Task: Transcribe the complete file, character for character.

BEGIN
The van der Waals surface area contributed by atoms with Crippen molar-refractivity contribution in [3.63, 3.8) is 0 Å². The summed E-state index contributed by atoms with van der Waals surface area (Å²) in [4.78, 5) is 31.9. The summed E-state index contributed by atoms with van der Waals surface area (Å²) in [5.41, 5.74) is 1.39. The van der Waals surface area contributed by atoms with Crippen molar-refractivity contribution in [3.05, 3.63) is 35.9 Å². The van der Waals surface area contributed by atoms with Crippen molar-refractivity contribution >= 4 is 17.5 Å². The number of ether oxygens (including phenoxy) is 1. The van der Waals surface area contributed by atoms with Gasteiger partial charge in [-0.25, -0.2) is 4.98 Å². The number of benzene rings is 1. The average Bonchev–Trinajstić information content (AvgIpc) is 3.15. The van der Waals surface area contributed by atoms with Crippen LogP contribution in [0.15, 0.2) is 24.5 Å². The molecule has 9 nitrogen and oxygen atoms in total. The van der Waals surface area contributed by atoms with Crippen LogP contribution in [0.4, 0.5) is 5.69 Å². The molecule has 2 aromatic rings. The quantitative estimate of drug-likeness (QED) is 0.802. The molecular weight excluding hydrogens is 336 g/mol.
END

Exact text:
The van der Waals surface area contributed by atoms with Crippen molar-refractivity contribution in [3.63, 3.8) is 0 Å². The summed E-state index contributed by atoms with van der Waals surface area (Å²) in [4.78, 5) is 31.9. The summed E-state index contributed by atoms with van der Waals surface area (Å²) in [5.41, 5.74) is 1.39. The van der Waals surface area contributed by atoms with Crippen molar-refractivity contribution in [3.05, 3.63) is 35.9 Å². The van der Waals surface area contributed by atoms with Crippen molar-refractivity contribution >= 4 is 17.5 Å². The number of ether oxygens (including phenoxy) is 1. The van der Waals surface area contributed by atoms with Gasteiger partial charge in [-0.25, -0.2) is 4.98 Å². The number of benzene rings is 1. The average Bonchev–Trinajstić information content (AvgIpc) is 3.15. The van der Waals surface area contributed by atoms with Crippen LogP contribution in [0.15, 0.2) is 24.5 Å². The molecule has 9 nitrogen and oxygen atoms in total. The van der Waals surface area contributed by atoms with Crippen LogP contribution in [0.4, 0.5) is 5.69 Å². The molecule has 2 aromatic rings. The quantitative estimate of drug-likeness (QED) is 0.802. The molecular weight excluding hydrogens is 336 g/mol.